The prolonged global financial downturn continues to force many major corporations worldwide either to downsize or shut down completely: thus, workers can find themselves unemployed overnight. Small businesses are not safe either.
I recently read an article about an imprisoned Lebanese businessman in Dubai who was arrested after his once-successful small company failed to continue to operate during the 2008 financial crisis; consequently, he accumulated much debt. He now calls on donors to help to pay his debts so that he can return home to his family.
When uncontrollable factors such as globalisation, financial downturns and technological advances affect a business environment, company owners have either to adapt quickly or fail. These factors wait for no one.
Take Kodak, for example. The company that once sold film to millions worldwide has now filed for bankruptcy protection because it did not adapt well to technological advances. Its debt stands at US$6.8 billion (Dh24.97bn), more than $1bn in excess of the worth of its assets of $5.1bn.
As sobering as that is for the people at Kodak, it is frustrating to see a currently operating business go to waste - failing not because of uncontrollable external factors but because their owners decided to quit owing to personal circumstances such as the illness of a spouse or the lack of energy to manage any longer.
One of my acquaintances decided to shut down her prominent and profitable fashion boutique in Bahrain because she wanted to spend more time with her sick mother.
She quickly sold her available stock, gave some of the money to charity and laid off her staff, who had dedicated more than 10 years of their lives to running the business.
Although I understand that we all need a break sometimes and, more important, need to dedicate valuable time to family, I believe that matters did not necessarily need to end this way.
With planning, the owner could have instructed her staff to sell the business or perhaps delegated the managerial tasks to one of the senior employees until she could return. She would have had the extra time she wanted and continued to generate revenue, or perhaps profit from selling the company while keeping her staff, customers and community happy.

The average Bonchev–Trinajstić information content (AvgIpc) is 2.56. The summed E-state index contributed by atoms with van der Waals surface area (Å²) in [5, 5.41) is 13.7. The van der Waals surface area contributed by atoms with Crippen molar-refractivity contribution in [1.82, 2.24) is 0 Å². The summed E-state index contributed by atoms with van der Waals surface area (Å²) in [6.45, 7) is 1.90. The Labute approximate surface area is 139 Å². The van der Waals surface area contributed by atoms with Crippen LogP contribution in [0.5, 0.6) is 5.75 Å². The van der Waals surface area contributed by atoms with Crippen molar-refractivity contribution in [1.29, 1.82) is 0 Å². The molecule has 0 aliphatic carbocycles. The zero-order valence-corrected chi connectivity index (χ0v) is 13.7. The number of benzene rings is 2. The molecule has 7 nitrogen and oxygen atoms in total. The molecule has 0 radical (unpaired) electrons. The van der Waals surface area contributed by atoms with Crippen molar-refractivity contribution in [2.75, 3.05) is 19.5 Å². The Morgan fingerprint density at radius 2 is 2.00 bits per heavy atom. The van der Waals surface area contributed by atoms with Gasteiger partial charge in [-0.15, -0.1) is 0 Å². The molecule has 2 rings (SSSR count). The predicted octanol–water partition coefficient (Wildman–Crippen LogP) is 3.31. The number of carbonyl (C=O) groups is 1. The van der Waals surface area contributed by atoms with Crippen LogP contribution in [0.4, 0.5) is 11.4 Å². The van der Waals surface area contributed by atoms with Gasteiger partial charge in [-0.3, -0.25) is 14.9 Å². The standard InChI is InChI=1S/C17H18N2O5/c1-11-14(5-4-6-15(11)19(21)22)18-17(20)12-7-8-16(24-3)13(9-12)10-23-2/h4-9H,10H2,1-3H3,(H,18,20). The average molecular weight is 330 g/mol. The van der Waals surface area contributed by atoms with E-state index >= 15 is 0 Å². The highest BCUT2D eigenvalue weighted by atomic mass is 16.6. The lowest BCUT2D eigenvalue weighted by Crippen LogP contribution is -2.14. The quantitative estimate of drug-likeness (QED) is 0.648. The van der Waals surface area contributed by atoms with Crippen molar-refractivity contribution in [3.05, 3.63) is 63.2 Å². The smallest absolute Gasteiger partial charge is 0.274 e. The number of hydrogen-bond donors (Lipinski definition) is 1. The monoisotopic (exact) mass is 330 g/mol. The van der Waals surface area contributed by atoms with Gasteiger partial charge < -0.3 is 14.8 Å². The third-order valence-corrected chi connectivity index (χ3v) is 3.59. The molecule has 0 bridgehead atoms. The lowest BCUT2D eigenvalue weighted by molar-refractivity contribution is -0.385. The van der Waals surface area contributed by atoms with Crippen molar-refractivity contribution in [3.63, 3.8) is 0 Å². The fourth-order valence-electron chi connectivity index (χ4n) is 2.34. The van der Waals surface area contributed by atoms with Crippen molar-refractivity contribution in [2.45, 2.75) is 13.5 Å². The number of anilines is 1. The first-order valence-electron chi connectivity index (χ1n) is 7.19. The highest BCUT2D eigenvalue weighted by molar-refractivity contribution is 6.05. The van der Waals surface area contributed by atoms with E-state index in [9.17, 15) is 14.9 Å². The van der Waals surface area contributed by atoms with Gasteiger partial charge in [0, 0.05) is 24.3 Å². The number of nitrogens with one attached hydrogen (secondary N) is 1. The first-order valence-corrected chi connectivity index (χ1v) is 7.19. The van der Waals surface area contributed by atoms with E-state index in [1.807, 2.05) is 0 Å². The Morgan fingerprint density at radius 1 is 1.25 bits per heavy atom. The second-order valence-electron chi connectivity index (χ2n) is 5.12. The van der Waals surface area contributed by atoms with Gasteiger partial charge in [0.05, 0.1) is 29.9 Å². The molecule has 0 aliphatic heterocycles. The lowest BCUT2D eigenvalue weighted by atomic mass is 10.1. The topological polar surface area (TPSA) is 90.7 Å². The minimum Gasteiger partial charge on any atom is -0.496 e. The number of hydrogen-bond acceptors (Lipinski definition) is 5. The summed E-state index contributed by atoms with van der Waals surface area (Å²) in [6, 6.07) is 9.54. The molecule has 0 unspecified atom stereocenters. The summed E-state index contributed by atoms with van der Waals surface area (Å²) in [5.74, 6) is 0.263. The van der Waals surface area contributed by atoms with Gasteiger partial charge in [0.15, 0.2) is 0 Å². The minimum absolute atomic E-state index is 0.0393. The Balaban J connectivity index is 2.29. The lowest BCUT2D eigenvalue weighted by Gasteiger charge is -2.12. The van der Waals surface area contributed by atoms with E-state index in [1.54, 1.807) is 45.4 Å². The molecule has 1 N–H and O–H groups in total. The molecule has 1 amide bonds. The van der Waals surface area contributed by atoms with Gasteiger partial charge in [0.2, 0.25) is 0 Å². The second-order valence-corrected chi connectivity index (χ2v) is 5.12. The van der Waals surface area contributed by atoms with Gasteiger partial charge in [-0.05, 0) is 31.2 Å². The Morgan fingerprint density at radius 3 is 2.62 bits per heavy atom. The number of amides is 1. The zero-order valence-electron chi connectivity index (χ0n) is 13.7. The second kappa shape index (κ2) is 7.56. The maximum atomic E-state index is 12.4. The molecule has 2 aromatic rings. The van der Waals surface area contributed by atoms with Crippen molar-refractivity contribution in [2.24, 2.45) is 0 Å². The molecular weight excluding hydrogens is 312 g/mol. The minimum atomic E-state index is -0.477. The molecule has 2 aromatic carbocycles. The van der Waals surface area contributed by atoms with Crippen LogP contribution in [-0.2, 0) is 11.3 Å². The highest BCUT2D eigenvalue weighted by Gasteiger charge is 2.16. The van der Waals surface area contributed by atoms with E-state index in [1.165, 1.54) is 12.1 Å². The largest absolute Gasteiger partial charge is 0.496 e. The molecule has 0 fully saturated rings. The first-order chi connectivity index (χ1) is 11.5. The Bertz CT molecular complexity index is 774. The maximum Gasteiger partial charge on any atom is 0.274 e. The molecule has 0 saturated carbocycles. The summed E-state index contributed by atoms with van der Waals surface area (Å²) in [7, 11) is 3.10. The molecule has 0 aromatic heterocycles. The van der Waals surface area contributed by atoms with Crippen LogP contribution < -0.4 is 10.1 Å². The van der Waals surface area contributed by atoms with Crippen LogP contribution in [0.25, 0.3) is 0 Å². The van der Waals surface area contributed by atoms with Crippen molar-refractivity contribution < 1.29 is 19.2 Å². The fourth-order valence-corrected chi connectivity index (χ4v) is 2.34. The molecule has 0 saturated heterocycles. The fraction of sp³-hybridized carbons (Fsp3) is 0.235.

While her business operations certainly did not have a major effect on Bahrain's financial status, it did have an impact on the small community of families and customers who counted on it.
It also had an impact on Bahrain's economy, as some of her clients came from Saudi Arabia and Kuwait and may have stayed in Bahrain's hotels, eaten at Bahrain's restaurants, or even rented cars.
So what can a business owner do when he or she does not have the drive to continue running his or her successful business?
Passive management is a great place to start to avoid wasting a running business. In this case, an owner can slowly reduce his or her involvement in the business and delegate daily operations to employees.
A more advanced approach is passive ownership, which makes the business more valuable to a buyer when a successful business owner wants to sell.
This was adopted by Mohamed Al Fayed, the previous owner of Harrods department store in London, who stepped down to become an honorary chairman of the store after selling it to the Qatar Investment Authority.
Bizbuysell.com is one of numerous websites dedicated to buying and selling businesses, thus preventing them from going to waste.
As though looking at a catalogue, interested buyers and sellers can browse through businesses and franchises worldwide, about 45,000 of them, which they might be interested in purchasing.
Just because a business owner is finished with managing a business does not mean that others cannot make use of it, especially when it aids the community by providing jobs and services or goods to consumers.
In this case, recycling businesses is the perfect term used to describe maintaining a profitable business.
After all, many economies, such as that of China, depend greatly on the revenue generated by small-business owners.
Manar Al Hinai is an Emirati fashion designer and writer. She can be followed on Twitter: @manar_alhinai